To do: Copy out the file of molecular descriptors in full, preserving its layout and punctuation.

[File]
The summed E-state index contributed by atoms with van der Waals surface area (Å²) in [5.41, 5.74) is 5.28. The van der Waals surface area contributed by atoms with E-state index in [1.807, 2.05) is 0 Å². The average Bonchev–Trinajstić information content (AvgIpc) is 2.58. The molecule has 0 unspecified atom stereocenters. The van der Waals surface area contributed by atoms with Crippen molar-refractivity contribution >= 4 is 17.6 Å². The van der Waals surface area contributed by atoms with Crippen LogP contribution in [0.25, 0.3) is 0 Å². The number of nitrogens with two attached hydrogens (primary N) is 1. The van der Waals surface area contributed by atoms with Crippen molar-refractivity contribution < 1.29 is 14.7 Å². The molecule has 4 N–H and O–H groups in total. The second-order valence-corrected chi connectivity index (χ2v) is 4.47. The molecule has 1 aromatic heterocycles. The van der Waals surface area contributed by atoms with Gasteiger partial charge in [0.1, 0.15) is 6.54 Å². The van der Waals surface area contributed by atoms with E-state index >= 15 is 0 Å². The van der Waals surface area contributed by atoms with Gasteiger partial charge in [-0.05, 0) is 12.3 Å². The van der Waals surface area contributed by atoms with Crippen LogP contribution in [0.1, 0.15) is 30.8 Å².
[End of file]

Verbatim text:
The summed E-state index contributed by atoms with van der Waals surface area (Å²) in [5.41, 5.74) is 5.28. The van der Waals surface area contributed by atoms with E-state index in [1.807, 2.05) is 0 Å². The average Bonchev–Trinajstić information content (AvgIpc) is 2.58. The molecule has 0 unspecified atom stereocenters. The van der Waals surface area contributed by atoms with Crippen molar-refractivity contribution >= 4 is 17.6 Å². The van der Waals surface area contributed by atoms with Crippen LogP contribution in [0.25, 0.3) is 0 Å². The number of nitrogens with two attached hydrogens (primary N) is 1. The van der Waals surface area contributed by atoms with Crippen molar-refractivity contribution < 1.29 is 14.7 Å². The molecule has 4 N–H and O–H groups in total. The second-order valence-corrected chi connectivity index (χ2v) is 4.47. The molecule has 1 aromatic heterocycles. The van der Waals surface area contributed by atoms with Gasteiger partial charge in [0.1, 0.15) is 6.54 Å². The van der Waals surface area contributed by atoms with E-state index >= 15 is 0 Å². The van der Waals surface area contributed by atoms with Gasteiger partial charge in [-0.05, 0) is 12.3 Å². The van der Waals surface area contributed by atoms with Crippen LogP contribution in [0.1, 0.15) is 30.8 Å².